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Our standard set of power cables are unshielded Franck Tchang leashes built by inserting tiny splices of gold, silver and platinum at strategic positions within their solid-core copper hot and return leads and silver ground. Together with the simplest of brass-contact plugs this metallurgic scheme seems to grant some type of shielding effect.

As a result of the splicing and solid-core conductors these cords are both springy and delicate however. Sharp bends are verboten even though the wiry character of the cables begs for a clean layout. Since using them with the Sixpack would require serious applied force to pull them back out we passed to be safe to another set of mechanically sturdier cords.

Enter the delicate looking Crystal Cables. Their frailty is illusionary. While the core conductors are thin, the dielectric is a triple layer of tough Kapton which acts as both EMI and mechanical shield. Kapton is very hard yet flexible. The translucent outer Teflon sheath shows the braided silver shield/return. During assembly of Crystal Cables only a minute section of the Kapton-coated conductor is stripped back and inserted into the plug. The braided silver shield connects directly to the plug’s pin. This leaves virtually no unprotected area when the plug inserts into its AC socket. From experience we were confident of these cables’ mechanical integrity to unplug them by pulling on their tails.

Once a full set of these shiny silver cables were in place for comparison we unplugged them one by one from the standard power distribution and moved them over to the Sixpack. As expected from the massive shielding which the Dutch team applies to their cables, there was no sonic difference. Next.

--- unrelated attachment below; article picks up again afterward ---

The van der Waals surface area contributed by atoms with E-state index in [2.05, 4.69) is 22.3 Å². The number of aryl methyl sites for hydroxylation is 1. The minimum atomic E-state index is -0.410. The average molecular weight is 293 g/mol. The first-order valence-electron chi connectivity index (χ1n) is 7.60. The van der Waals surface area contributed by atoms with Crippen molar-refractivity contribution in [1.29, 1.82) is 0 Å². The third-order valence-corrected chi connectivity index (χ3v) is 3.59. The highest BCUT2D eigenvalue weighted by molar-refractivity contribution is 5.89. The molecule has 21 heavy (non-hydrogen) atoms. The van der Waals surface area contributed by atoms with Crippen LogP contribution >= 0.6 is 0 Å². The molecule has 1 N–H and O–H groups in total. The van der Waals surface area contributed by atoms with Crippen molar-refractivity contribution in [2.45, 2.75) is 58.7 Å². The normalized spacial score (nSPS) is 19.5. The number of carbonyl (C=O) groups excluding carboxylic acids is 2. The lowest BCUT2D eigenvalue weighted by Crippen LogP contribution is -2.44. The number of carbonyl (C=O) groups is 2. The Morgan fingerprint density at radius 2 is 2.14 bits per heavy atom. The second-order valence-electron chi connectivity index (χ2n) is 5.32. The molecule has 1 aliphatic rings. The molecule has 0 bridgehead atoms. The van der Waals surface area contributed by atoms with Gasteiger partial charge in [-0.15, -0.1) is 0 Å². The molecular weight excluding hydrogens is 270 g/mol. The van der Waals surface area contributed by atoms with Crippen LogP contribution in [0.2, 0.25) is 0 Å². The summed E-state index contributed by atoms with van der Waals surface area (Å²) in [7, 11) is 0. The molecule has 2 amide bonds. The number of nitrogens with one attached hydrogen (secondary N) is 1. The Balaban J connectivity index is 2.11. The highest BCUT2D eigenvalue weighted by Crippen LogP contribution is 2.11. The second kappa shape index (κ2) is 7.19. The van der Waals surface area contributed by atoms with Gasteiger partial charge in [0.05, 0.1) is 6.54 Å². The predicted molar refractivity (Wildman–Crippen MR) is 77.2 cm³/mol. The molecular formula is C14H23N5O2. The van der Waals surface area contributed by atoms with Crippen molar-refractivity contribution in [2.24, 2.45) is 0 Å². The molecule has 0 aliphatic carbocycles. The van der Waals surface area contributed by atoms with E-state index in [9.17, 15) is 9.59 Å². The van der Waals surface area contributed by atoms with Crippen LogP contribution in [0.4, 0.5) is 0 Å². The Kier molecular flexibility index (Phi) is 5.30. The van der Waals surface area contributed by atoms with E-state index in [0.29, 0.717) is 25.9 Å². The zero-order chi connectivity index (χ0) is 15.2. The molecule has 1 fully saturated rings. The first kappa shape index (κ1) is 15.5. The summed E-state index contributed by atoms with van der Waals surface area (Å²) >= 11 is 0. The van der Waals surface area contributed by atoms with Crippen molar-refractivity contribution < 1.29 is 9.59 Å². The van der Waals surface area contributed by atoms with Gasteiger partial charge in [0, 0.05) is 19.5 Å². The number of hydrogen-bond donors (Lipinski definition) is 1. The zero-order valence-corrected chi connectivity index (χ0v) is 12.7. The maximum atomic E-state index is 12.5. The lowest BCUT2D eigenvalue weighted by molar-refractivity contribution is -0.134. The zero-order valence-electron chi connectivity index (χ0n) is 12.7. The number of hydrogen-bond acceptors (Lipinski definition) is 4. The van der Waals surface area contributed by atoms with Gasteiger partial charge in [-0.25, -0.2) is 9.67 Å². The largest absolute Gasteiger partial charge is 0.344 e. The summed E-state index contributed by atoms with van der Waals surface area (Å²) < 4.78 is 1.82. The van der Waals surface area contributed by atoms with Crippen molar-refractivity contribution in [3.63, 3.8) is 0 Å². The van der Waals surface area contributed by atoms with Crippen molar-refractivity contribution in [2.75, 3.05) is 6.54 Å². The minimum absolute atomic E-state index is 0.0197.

We also own Nanotec and Harmonic Technology power cords. These are more or less conventional in that their shielding stops at the plugs leaving about two centimeters of exposed wire. Would these perform differently with the Sixpack? Yes. With both cable brands there was a difference albeit one that was very specific to the equipment.

Our Tri TRV EQ3SE phono stage suffered a bit of dulling when the Nanotec and Harmonic Technology cords disappeared inside the Sixpack tunnels. Here the ‘naked’ approach was better. Our PS Audio PerfectWave converter meanwhile got more lively and forward when its power cord was additionally shielded.

We thus conclude that the STS Sixpack can be beneficial. As with many accessories or tweaks the difference is small and very much contingent on context. Cheaper less elaborately shielded power cords would seem to be the most likely beneficiaries. This could make it attractive to deliberately settle for a set of more affordable cords and ‘finish them off’ with a Sixpack. It also upgrades up to six existing power cords.

Quality of packing:
Sixpack was hand-delivered by the manufacturer.
Condition of component received: Perfect.
Pricing: € 1.000
Suggestions: The equivalent of a tube extractor would eliminate the need to yank the cables out by their ends. The tight tolerance of the copper sleeves eliminates the use of certain oversized plugs which won’t clear their diameter.

STS Digital website